Post-coital tristesse

Post-coital tristesse (PCT) is the feeling of sadness, anxiety, agitation or aggression after sexual intercourse, mostly in males. Its name comes from New Latin postcoitalis and French tristesse, literally "sadness". Many people with PCT may exhibit strong feelings of anxiety lasting from five minutes to two hours after coitus.[1]

Post-coital tristesse
Other namesPost-coital dysphoria (PCD)

The phenomenon is attributed to the Greek medical writer Galen, who is supposed to have written that "Every animal is sad after coitus except the human female and the rooster."[2] However, this quotation is not found in Galen's surviving writings, so it may be a later fabrication. Sigmund Freud and Havelock Ellis were familiar with the proverb, which they both attributed to an anonymous author, and it was not until decades later that the maxim became connected with Galen among sexologists.[3]

The philosopher Baruch Spinoza, in his Tractatus de Intellectus Emendatione, wrote: "For as far as sensual pleasure is concerned, the mind is so caught up in it, as if at peace in a [true] good, that it is quite prevented from thinking of anything else. But after the enjoyment of sensual pleasure is passed, the greatest sadness follows. If this does not completely engross, still it thoroughly confuses and dulls the mind." Arthur Schopenhauer, writing later on the phenomenon, observed that "directly after copulation the devil's laughter is heard."[4]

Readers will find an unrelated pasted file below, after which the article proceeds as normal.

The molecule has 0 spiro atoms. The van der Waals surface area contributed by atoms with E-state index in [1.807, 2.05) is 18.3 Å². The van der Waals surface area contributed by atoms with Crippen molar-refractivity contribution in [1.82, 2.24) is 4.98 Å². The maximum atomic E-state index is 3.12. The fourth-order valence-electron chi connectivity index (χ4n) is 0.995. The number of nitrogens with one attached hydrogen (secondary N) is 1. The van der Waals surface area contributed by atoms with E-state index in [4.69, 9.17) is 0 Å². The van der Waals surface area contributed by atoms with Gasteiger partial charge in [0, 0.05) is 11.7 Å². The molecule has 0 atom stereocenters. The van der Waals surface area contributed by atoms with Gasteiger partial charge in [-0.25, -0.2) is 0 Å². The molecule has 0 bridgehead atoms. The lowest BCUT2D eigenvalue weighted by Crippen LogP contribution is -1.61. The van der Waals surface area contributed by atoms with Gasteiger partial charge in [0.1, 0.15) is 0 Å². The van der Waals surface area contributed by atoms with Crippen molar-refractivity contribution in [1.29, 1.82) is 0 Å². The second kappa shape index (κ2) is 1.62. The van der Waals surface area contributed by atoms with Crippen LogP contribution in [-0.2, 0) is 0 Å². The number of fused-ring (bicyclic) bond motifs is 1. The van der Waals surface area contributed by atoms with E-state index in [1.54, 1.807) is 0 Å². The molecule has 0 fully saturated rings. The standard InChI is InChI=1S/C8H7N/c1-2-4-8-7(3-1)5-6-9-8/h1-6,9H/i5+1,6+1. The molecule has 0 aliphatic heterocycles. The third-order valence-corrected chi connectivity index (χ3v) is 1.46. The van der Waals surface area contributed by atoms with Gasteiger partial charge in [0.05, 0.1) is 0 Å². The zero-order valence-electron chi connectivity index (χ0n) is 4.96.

One study reported that among a sample of 1208 male participants, 40% of them had experienced PCT at least once in their lifetime and 20% reported experiencing PCT in the four weeks preceding the study. This study also reports that 3-4% of the sample experienced PCT symptoms on a regular basis. According to the same study, PCT among males is associated with current psychological distress, sexual abuse during childhood, and with several sexual dysfunctions.[5]

With respect to symptoms in women, one study involved an epidemiological survey of post-coital psychological symptoms in a United Kingdom population sample of female twins: it found that 3.7% of women reported suffering from recent PCT and 7.7% suffering PCT for a long time.[6] Another study reported that almost half of female university students reported PCT symptoms at least once in their lifetime. The study also reported that there appeared to be no correlation between PCT and intimacy in close relationships.[7]

See alsoEdit

ReferencesEdit

  1. ^ "Sex and depression: In the brain, if not the mind". New York Times. 2009-01-20. Retrieved 2011-10-05.
  2. ^ Quoted by Katchadourian, Herant A. (1985). Fundamentals of Human Sexuality. Holt, Rinehart and Winston. p. 73. ISBN 0-03-060429-X.
  3. ^ Glenn, Justin (November 1982). "'Omne Animal Post Coitum Triste': A Note and a Query". American Notes and Queries. 21 (3/4): 49–51 – via EBSCOhost AN 7676772.
  4. ^ Schopenhauer, Arthur (1974). "Chapter XIV: Additional Remarks on the Doctrine of the Affirmation and Denial of the Will-to-Live". Parerga and Paralipomena: Short Philosophical Essays. 2. Translated by Payne, E. F. J. Oxford: Clarendon Press. p. 316. ISBN 0-19-924221-6. OCLC 1219845. OL 7403439M.
  5. ^ Maczkowiack J, Schweitzer RD (July 2018). "Postcoital Dysphoria: Prevalence and Correlates among Males" (PDF). Journal of Sex & Marital Therapy. 45 (2): 128–140. doi:10.1080/0092623X.2018.1488326. PMID 30040588.
  6. ^ Burri, A. V.; Spector, T. D. (2012). "An Epidemiological Survey of Post-Coital Psychological Symptoms in a UK Population Sample of Female Twins". Twin Research and Human Genetics. 14 (3): 240–248. doi:10.1375/twin.14.3.240. PMID 21623654.
  7. ^ Schweitzer, RD; O'Brien, J; Burri, A (December 2015). "Postcoital Dysphoria: Prevalence and Psychological Correlates". Sexual Medicine. 3 (4): 235–43. doi:10.1002/sm2.74. PMC 4721025. PMID 26797056.

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